Are your training programs sophisticated and interesting enough to get rave reviews (and referrals) from today’s well-informed clients? Many trainers’ programs aren’t, says Cosgrove. “The days when training programs just mimicked bodybuilding regimens—the Arnold Schwarzenegger days—are over. The average client has changed, and our programs have to, too. Clients today are better informed. They want more variety. They’re also likely to be more overweight and less conditioned than before.”
Cosgrove notes that strength and cardio programs aren’t enough; trainers need to address areas such as mobility and injury prevention. One-size-fits-all program design can contribute to injury, which creates exercise dropouts. “I have gotten so many new clients because their previous trainers just took them through the standard routines they do with everyone,” says Cosgrove.
Small-group and partner training programs are hot options for trainers, making it possible to train more people in less time and giving clients added social and motivational benefits. “It can make a huge difference to your income, but it isn’t just about numbers,” say Vives. “You need to be able to use the assessment process and functional training so you can design effective partner and group programs that show results. It still needs to be an individualized program so clients feel like they’re in a personal training session.”
Small-group and partner training require careful planning and program design. “I know some trainers who now only do small-group training,” says Vives. “But if you begin without a system, or train off the cuff, you won’t make a lot of progress with your clients.”
Metabolic training is another hot area for trainers, providing program options designed to improve client results, particularly in the area of weight management.
“This is high-intensity cardio or strength-based exercise that involves the whole body, in which the client performs to maximal output,” explains Fraser Quelch, conference presenter and head coach and director of training and development for Fitness Anywhere™ Inc., San Francisco. “It can raise postexercise metabolism for more than 3 hours after exercise and can be an incredible tool for fat loss and helping with age-related metabolic decline.”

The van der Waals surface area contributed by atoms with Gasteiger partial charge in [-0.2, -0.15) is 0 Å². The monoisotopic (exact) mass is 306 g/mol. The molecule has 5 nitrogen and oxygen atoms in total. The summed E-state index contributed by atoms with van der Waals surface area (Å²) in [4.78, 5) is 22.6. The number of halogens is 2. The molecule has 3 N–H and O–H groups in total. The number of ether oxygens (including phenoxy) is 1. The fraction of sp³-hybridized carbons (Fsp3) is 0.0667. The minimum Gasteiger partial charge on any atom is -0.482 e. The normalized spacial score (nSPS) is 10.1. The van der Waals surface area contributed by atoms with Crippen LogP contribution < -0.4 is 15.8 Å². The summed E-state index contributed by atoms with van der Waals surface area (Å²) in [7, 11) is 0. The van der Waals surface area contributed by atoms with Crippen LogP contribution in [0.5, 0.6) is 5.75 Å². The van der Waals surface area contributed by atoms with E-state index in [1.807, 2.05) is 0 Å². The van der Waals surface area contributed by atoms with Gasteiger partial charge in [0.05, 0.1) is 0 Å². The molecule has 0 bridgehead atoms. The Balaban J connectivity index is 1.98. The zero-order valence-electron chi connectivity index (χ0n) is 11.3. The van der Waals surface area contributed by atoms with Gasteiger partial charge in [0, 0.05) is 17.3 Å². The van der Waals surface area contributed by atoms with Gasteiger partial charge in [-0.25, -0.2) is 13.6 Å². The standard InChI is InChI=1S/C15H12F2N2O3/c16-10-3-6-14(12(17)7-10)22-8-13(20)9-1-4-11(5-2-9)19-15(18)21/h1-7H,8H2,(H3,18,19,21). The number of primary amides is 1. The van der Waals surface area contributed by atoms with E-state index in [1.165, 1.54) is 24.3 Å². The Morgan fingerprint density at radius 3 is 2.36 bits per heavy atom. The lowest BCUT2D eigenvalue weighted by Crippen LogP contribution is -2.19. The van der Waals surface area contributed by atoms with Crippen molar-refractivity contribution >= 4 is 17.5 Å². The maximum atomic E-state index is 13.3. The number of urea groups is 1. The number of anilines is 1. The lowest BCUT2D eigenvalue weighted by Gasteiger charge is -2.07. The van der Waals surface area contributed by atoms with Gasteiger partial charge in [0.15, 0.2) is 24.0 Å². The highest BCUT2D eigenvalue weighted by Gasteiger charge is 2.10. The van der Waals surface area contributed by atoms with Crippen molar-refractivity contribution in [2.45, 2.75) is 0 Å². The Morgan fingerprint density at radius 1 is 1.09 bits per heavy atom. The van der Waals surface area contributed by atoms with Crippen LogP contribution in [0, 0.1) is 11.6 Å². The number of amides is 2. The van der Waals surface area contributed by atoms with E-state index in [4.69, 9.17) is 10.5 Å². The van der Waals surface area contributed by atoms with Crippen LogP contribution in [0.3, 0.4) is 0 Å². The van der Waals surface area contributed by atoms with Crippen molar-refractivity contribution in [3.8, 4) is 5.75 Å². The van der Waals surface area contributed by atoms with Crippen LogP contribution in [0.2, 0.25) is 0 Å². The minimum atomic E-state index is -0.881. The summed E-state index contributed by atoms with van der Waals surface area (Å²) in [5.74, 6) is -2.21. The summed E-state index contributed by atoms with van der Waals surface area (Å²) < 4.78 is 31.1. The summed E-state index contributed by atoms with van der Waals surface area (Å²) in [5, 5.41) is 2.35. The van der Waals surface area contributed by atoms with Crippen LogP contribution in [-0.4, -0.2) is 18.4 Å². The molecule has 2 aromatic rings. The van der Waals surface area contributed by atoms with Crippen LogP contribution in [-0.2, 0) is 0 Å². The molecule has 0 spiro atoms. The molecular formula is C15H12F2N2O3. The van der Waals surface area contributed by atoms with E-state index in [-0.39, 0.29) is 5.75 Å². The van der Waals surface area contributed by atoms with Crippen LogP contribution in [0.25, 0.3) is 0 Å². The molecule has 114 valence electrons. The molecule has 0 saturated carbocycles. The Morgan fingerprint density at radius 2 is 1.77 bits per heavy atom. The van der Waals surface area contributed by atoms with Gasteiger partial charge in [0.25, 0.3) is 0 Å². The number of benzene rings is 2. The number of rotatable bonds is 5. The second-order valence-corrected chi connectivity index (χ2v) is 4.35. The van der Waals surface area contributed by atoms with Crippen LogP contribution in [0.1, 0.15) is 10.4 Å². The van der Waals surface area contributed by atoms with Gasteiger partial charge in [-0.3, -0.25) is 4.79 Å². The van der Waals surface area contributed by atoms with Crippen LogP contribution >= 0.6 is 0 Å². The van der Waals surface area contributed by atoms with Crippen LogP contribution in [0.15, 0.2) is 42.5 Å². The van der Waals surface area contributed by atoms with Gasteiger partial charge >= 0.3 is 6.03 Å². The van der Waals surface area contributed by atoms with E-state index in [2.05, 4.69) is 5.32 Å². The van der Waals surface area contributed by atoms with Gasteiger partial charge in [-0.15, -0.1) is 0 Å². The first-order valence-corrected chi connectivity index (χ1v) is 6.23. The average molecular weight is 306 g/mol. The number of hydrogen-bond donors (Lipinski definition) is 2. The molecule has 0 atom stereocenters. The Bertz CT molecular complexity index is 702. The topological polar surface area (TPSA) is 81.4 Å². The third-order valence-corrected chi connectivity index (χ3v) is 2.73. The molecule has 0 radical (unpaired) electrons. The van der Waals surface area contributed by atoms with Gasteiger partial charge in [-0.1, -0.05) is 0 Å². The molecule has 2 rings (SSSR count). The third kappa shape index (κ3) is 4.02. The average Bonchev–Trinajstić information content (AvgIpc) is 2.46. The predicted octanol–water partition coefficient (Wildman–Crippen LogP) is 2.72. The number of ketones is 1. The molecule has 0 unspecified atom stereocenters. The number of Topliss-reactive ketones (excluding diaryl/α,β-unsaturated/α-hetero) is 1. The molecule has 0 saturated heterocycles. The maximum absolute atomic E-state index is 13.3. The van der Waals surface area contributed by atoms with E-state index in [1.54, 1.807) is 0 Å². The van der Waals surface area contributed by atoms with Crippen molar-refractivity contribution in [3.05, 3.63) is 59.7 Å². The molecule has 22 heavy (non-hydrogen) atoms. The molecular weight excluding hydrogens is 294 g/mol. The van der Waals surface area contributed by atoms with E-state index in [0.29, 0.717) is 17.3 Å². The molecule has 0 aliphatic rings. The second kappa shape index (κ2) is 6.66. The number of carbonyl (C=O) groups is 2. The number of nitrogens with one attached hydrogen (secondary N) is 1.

While metabolic training can be effective for clients and time-efficient for trainers, it is also highly challenging. “It’s really, really hard,” says Quelch. “You can’t blindly apply this training to everyone, or you’ll have adherence and injury problems. It can be a great tool for helping clients reach their goals, but it has to be individualized.”
Metabolic training can be a great program strategy for retaining clients or creating a competitive edge. “This is an opportunity for trainers to brand themselves and attract clients with something different. It’s great for boot camp and small-group programs, too. I think this is one of the cutting-edge areas in fitness today.”
Business growth and development is a critical area for trainers who want to break through market barriers. Sessions at the Personal Trainer Institute will offer practical tips and skills, whether you work in a club setting, own your business or are a fitness manager.
“You can be the best trainer in the world, but if you’re a lousy businessperson, you’re in trouble,” says Anderson. “Today people are starting to recognize that personal training is a serious business—they don’t roll their eyes and ask you about your ‘real job’ anymore. But it’s more complex than many trainers realize when they start. You need a good accounting system, an effective database; you have to understand liability, hiring and firing, marketing strategies. You need to have great customer service and an environment that is nonintimidating. You need to know how to keep clients once you get them in, and how to expand and grow your business.”
Sports performance training isn’t just for elite athletes anymore. It can be an innovative way to motivate clients, help them reach their goals faster, add variety and keep your programs fresh.
“Trainers are always looking for new skill sets, and clients want to go beyond traditional workouts,” says Brooks. “This is a fun approach that you can use individually or with groups, and it can work for all clients if you know how to design and progress your programs.”
Athletic training has a broad appeal, notes Brooks. “I think everybody has an inner athlete. Whether you’re 90 years old or you’re a 22-year-old Olympian, sports performance training is versatile enough to help you move better, feel better and reach your goals. For trainers, this is a way to energize your programs and offer something new and competitive in your market.”
Education in general may be the most important strategy for gaining a competitive edge. “Education may be the only real way to create distinction in most career areas today,” says Cosgrove. “Knowledge in every field is multiplying so rapidly that if you’re not staying current and getting better at what you do, you can only be getting worse.”
Says Anderson, “You have to go to industry events to increase your knowledge base, share ideas and make contacts. Besides, as trainers, we get bored and get into ruts. Conferences are a great way to recharge your passion for helping people.”
Trainers today cannot afford to ignore educational opportunities, says Peishel. “The industry has to perform at peak level to meet the demands of the market. We have to be cutting edge and raise the bar. Doing the same things the same way we’ve always done them just isn’t good enough anymore.” For more information on this event or to register using real time session selection, go to (www.ideafit.com).